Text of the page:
I had heard from one of the instructors at the TakeAim women’s clinic a couple of years ago who was from Frederick that the place was full of nice rocky downhill trails. As I continued on to race in the WV enduro series, I talked to a lot more people from area and heard similar stories. We met Patrick last year, and though he’s moved from Frederick to Reading, PA this season, he still has plenty of Shed love to go around. Based on its reputation, we’d been wanting to check out The Shed for a while, so when we heard that there would be a race there, we were really excited.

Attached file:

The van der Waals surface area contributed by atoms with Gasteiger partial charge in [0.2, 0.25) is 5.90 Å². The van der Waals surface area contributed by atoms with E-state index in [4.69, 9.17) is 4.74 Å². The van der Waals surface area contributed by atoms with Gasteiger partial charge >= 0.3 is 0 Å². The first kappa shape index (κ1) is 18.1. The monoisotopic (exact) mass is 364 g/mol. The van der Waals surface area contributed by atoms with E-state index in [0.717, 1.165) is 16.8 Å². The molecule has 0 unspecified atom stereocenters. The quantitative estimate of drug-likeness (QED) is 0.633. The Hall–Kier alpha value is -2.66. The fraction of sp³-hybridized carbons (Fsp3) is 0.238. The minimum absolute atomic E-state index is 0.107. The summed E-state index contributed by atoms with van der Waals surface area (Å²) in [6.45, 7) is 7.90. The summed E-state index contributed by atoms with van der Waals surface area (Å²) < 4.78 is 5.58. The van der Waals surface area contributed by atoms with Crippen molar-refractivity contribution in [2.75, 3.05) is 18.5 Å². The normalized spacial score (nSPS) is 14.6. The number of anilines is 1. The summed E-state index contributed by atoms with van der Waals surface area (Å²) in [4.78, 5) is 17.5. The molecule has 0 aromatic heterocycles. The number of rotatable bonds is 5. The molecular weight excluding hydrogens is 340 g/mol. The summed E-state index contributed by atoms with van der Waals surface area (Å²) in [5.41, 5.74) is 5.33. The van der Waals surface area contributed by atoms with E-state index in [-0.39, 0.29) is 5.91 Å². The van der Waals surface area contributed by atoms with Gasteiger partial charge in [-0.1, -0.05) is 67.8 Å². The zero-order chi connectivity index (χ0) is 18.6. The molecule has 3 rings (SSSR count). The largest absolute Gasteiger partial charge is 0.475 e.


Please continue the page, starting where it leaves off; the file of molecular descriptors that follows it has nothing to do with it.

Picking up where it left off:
There was the small problem of the race’s proximity to our bike park trip, and while sometimes the solution to #FOMO is to just accept missing things, sometimes you just have to do both things and accept that it will be less than ideal. I admittedly began to doubt that strategy as we began our pre-ride on Saturday, which was my first time pedaling a bike for more than the distance from the car to the lift in 13 days. We rode the first two stages, which were very XC-oriented, and I started to feel sick from the heat and humidity, as well as my body just forgetting how to pedal a bike. I figured that if Stages 3 and 4 were like the first two, riding them blind wouldn’t hurt me too much, because I wasn’t going to do well on them, anyway. We headed over to Stage 5 where we would be picked up by a shuttle afterward.